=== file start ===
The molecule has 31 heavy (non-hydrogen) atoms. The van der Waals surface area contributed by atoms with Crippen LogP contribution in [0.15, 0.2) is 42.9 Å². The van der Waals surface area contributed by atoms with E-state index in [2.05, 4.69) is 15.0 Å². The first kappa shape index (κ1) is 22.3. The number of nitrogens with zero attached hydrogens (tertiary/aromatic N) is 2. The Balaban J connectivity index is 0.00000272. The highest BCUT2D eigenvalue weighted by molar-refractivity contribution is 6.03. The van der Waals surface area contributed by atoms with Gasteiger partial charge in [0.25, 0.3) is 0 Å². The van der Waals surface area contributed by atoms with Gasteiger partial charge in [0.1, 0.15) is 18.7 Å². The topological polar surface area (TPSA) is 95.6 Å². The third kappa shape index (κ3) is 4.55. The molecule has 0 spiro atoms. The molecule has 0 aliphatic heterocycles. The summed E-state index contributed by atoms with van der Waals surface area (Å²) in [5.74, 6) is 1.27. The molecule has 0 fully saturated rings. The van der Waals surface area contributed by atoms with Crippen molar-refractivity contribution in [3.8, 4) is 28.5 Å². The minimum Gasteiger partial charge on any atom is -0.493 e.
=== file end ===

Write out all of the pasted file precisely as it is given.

The molecule has 31 heavy (non-hydrogen) atoms. The van der Waals surface area contributed by atoms with Crippen LogP contribution in [0.15, 0.2) is 42.9 Å². The van der Waals surface area contributed by atoms with E-state index in [2.05, 4.69) is 15.0 Å². The first kappa shape index (κ1) is 22.3. The number of nitrogens with zero attached hydrogens (tertiary/aromatic N) is 2. The Balaban J connectivity index is 0.00000272. The highest BCUT2D eigenvalue weighted by molar-refractivity contribution is 6.03. The van der Waals surface area contributed by atoms with Gasteiger partial charge in [0.25, 0.3) is 0 Å². The van der Waals surface area contributed by atoms with Gasteiger partial charge in [0.1, 0.15) is 18.7 Å². The topological polar surface area (TPSA) is 95.6 Å². The third kappa shape index (κ3) is 4.55. The molecule has 0 spiro atoms. The molecule has 0 aliphatic heterocycles. The summed E-state index contributed by atoms with van der Waals surface area (Å²) in [5.74, 6) is 1.27. The molecule has 0 fully saturated rings. The van der Waals surface area contributed by atoms with Crippen molar-refractivity contribution in [3.8, 4) is 28.5 Å². The minimum Gasteiger partial charge on any atom is -0.493 e.